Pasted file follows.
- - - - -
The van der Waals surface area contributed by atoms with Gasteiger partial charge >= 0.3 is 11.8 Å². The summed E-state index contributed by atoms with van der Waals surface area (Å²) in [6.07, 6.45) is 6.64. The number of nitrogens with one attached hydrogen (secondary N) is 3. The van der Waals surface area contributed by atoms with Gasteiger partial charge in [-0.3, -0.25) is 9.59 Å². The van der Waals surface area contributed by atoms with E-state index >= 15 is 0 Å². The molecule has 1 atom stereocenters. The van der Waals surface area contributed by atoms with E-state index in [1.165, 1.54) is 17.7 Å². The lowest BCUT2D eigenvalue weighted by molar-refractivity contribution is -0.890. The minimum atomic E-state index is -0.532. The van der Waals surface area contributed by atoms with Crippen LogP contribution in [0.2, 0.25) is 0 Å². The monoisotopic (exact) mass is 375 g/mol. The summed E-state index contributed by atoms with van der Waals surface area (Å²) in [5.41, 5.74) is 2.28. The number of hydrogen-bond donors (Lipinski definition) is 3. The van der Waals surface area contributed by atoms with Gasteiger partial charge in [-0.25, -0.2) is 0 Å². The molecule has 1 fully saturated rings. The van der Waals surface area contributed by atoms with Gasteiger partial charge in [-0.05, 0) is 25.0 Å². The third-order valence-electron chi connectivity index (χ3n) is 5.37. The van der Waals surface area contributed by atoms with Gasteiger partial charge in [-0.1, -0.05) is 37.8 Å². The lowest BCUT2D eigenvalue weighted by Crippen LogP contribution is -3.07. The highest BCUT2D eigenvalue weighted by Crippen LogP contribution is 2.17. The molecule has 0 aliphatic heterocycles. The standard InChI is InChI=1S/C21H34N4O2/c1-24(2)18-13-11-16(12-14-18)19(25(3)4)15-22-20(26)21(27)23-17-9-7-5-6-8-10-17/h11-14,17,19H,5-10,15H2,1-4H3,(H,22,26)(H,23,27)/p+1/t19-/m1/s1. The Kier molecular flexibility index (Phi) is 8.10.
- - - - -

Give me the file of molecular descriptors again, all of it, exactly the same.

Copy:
The van der Waals surface area contributed by atoms with Gasteiger partial charge >= 0.3 is 11.8 Å². The summed E-state index contributed by atoms with van der Waals surface area (Å²) in [6.07, 6.45) is 6.64. The number of nitrogens with one attached hydrogen (secondary N) is 3. The van der Waals surface area contributed by atoms with Gasteiger partial charge in [-0.3, -0.25) is 9.59 Å². The van der Waals surface area contributed by atoms with E-state index >= 15 is 0 Å². The molecule has 1 atom stereocenters. The van der Waals surface area contributed by atoms with E-state index in [1.165, 1.54) is 17.7 Å². The lowest BCUT2D eigenvalue weighted by molar-refractivity contribution is -0.890. The minimum atomic E-state index is -0.532. The van der Waals surface area contributed by atoms with Crippen LogP contribution in [0.2, 0.25) is 0 Å². The monoisotopic (exact) mass is 375 g/mol. The summed E-state index contributed by atoms with van der Waals surface area (Å²) in [5.41, 5.74) is 2.28. The number of hydrogen-bond donors (Lipinski definition) is 3. The van der Waals surface area contributed by atoms with Gasteiger partial charge in [-0.25, -0.2) is 0 Å². The molecule has 1 fully saturated rings. The van der Waals surface area contributed by atoms with Gasteiger partial charge in [-0.05, 0) is 25.0 Å². The third-order valence-electron chi connectivity index (χ3n) is 5.37. The van der Waals surface area contributed by atoms with Gasteiger partial charge in [-0.1, -0.05) is 37.8 Å². The lowest BCUT2D eigenvalue weighted by Crippen LogP contribution is -3.07. The highest BCUT2D eigenvalue weighted by Crippen LogP contribution is 2.17. The molecule has 0 aliphatic heterocycles. The standard InChI is InChI=1S/C21H34N4O2/c1-24(2)18-13-11-16(12-14-18)19(25(3)4)15-22-20(26)21(27)23-17-9-7-5-6-8-10-17/h11-14,17,19H,5-10,15H2,1-4H3,(H,22,26)(H,23,27)/p+1/t19-/m1/s1. The Kier molecular flexibility index (Phi) is 8.10.